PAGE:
You are here

Talkback: Michelle Birsky & Kevin Henthorn

Post‑classical Melodies To Collaged Soundscapes By William Stokes
Published June 2022


Composers Michelle Birsky and Kevin Henthorn speak to us from their studio space in Los Angeles, where they spend most of their working hours. With a musical vocabulary ranging from fragile post‑classical melodies to collaged soundscapes of vocal tones and found sounds, the duo’s developmental years as artists in New York City’s indie scene provided a rich precedent for their eventual foray into the world of film composition and their relocation to the West Coast, where they have built a substantial reputation.

As well as working in a partnership, Kevin and Michelle are a couple. They made their debut with the score for indie film Asking For It in 2019, and their breakthrough came with the haunting soundtrack for Miramax’s broodingly beautiful feature film Mother/Android, a post‑apocalyptic drama starring Chloë Grace Moritz that took Netflix by storm upon its release in December of last year. “It coincided well with us moving out to LA,” explains Kevin. “One of my best friends from film school, Mattson Tomlin, was directing a movie called Mother/Android. He loosely said he might consider us for the soundtrack but I didn’t really believe him. I ended up getting the script from him and we wrote something like 19 cues. We just pitched it to him and that’s how we got the gig. That’s how I made the switch — everything just clicked. It was like, ‘Oh! I love doing this! This just makes sense!”’

Kevin reflects on the difference between playing as standalone artists and composing for film: “You do whatever the scene needs,” he says.

“That’s why I love it,” Michelle adds. “You don’t need to stick with your genre. It’s about the scene, it’s not about you. It frees people — especially artists with existing careers. It allows them to experiment.”

At the moment I can’t stop listening to

Kevin: For me, it’s a band called Coco, who are local here. Their new album is amazing. I’m obsessed with it. It’s kind of retro, ’60s vibes. They’re all incredibly talented musicians.

Michelle: I’ve been listening to Adrianne Lenker quite a bit. Her album that came out last year, called songs. It has a Part A, which is all songs with vocals, and Part B which is all instrumentals. We have the record and I’ve just been playing it. A lot.

The project I’m most proud of

Kevin: Definitely the soundtrack for Mother/Android.

Michelle: I think the most interesting thing about that process is that we were pushed in a certain direction, but it was definitely the direction that we wanted to go in — which was to really make it sound organic. Instead of a big action film, where you’re scoring action, we were scoring the story of the main characters and the intimacy of their relationship. To do that we used a lot of acoustic sounds, a lot of found sounds, a lot of our voices... just to make it as human as possible. Doing that was so much fun, because it involved a lot of vocal sampling — which is like, my favourite thing! And a lot of guitar, which is [Kevin’s] favourite thing! We were finding sounds in our kitchen, banging on pots and pans and sampling those. It wasn’t a super tech‑heavy project, in that regard. We obviously then use technology to turn those sounds into music... But I think that was my favourite part of doing it. Finding and recording the organic sounds and then manipulating them.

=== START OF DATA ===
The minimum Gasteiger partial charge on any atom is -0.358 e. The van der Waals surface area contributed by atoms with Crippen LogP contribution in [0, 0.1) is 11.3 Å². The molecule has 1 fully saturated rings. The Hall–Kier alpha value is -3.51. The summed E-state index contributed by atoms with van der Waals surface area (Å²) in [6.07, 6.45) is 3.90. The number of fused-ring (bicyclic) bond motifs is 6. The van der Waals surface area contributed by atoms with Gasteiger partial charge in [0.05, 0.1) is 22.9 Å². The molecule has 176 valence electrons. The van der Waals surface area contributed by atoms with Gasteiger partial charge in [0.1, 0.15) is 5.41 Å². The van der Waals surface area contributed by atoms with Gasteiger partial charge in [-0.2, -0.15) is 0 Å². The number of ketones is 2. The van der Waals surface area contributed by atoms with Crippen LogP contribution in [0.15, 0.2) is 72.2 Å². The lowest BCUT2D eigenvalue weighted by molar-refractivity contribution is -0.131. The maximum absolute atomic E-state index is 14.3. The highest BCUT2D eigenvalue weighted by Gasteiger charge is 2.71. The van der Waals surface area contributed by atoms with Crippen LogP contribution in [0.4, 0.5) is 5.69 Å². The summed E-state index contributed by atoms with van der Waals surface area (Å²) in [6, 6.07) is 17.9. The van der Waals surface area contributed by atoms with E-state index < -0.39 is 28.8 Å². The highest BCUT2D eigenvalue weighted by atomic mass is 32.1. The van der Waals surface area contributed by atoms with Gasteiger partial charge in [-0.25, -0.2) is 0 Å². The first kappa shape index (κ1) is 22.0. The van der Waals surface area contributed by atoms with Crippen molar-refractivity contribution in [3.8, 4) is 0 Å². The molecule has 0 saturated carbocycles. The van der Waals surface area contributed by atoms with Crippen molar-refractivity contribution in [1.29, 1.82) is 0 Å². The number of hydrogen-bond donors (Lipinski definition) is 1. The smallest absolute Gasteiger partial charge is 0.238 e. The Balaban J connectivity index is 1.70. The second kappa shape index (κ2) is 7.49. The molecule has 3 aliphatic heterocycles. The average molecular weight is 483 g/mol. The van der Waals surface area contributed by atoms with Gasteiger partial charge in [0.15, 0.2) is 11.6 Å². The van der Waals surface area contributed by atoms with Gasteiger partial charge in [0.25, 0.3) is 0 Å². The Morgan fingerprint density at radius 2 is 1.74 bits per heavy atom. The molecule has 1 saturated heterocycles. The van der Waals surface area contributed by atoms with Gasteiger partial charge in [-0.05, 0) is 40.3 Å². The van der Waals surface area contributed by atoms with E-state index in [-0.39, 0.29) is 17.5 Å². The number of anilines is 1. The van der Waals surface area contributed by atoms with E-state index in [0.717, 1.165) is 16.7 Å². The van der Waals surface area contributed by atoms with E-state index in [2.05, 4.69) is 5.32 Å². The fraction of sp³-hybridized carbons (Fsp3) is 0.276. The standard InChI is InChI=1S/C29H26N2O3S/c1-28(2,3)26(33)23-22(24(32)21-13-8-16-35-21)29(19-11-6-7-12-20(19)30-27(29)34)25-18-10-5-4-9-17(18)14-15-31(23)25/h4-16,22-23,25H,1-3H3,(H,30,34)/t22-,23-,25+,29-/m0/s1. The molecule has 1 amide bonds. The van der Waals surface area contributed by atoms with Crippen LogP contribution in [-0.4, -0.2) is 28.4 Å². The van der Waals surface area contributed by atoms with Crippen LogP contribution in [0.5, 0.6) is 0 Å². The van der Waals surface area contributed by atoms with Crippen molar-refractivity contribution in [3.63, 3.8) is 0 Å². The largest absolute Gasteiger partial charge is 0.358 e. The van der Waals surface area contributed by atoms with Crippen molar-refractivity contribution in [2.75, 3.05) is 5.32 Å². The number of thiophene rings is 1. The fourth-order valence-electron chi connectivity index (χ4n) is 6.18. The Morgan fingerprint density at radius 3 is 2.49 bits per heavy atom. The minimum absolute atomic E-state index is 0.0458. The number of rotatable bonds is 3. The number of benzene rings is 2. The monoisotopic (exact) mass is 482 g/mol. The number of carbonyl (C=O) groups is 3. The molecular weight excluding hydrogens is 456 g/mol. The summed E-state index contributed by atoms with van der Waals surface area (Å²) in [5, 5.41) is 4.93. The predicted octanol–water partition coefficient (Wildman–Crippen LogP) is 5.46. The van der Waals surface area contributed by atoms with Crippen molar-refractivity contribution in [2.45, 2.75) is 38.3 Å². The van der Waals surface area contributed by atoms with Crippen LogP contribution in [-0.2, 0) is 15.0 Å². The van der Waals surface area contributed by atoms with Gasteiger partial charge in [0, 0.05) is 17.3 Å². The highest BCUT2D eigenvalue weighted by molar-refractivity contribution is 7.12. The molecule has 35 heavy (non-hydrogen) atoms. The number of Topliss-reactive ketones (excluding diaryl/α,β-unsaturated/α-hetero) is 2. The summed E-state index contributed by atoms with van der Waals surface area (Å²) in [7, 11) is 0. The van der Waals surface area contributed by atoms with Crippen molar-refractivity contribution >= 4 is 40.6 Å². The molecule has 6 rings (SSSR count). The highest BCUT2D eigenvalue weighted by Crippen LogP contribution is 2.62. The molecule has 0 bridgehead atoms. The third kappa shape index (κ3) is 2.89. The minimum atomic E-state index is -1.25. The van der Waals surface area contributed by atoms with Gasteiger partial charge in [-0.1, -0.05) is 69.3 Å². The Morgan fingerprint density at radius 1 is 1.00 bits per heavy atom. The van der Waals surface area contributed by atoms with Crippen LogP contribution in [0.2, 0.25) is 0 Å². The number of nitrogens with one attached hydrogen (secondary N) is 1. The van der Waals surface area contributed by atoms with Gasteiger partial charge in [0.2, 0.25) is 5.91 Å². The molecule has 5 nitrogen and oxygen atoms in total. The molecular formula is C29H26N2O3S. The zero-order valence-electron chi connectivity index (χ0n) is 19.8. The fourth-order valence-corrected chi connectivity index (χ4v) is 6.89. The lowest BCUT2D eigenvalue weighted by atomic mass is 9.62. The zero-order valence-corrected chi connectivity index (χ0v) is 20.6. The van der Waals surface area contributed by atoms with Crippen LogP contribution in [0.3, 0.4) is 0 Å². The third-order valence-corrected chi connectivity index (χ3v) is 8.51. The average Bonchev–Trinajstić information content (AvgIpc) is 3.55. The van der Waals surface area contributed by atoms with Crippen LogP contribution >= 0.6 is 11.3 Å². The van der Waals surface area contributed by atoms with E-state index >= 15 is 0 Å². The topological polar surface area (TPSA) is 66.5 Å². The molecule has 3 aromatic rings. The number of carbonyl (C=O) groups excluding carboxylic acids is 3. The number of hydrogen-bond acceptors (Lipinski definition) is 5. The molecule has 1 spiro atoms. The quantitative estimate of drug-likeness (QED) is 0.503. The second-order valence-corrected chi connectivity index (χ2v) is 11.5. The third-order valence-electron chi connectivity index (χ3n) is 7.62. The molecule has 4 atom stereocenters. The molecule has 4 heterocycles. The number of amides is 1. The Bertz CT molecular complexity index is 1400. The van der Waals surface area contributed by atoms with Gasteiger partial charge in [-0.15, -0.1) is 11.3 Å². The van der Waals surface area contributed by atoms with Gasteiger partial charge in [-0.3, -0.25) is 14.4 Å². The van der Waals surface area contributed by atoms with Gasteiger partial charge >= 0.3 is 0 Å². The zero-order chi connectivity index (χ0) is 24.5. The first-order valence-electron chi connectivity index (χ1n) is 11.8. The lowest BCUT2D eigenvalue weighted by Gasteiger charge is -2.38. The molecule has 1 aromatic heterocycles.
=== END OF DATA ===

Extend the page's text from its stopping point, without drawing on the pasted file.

Kevin: Yeah, Mattson really wanted it to sound like two people in a room with pots and pans. That’s what he told us. We really took that literally and just went with it! But I think some of my favourite moments were just about taking a stream of consciousness. One‑takes of stuff. I did a lot of bowed acoustic guitar — there was a five‑minute take that we had recorded as a demo, and that turned into three cues! I never had to play that line again, because with bowed acoustic it’s really hard to get the same exact overtone twice. So sometimes it just worked. A lot of magic happened in writing this. We just rolled with it.

The first thing I look for in a studio

Kevin: Good atmosphere. I’m not much of a tech‑y person. So I feel like atmosphere is everything — especially as an artist, even in a band project setting. If I’m not comfortable and happy in the studio it’s going to be hard to be creative.

Michelle: For me, the first thing I gravitate towards is a microphone, because that’s usually how I find the sound. The music that I’m looking to create comes through singing or playing a piano‑ very simple! Our home studio is where we did almost everything for this film. And it’s not got a ton of gear. It’s the place where we write the music, create the thing... and then if we need to expand on that, we go somewhere else.

The person I would consider my mentor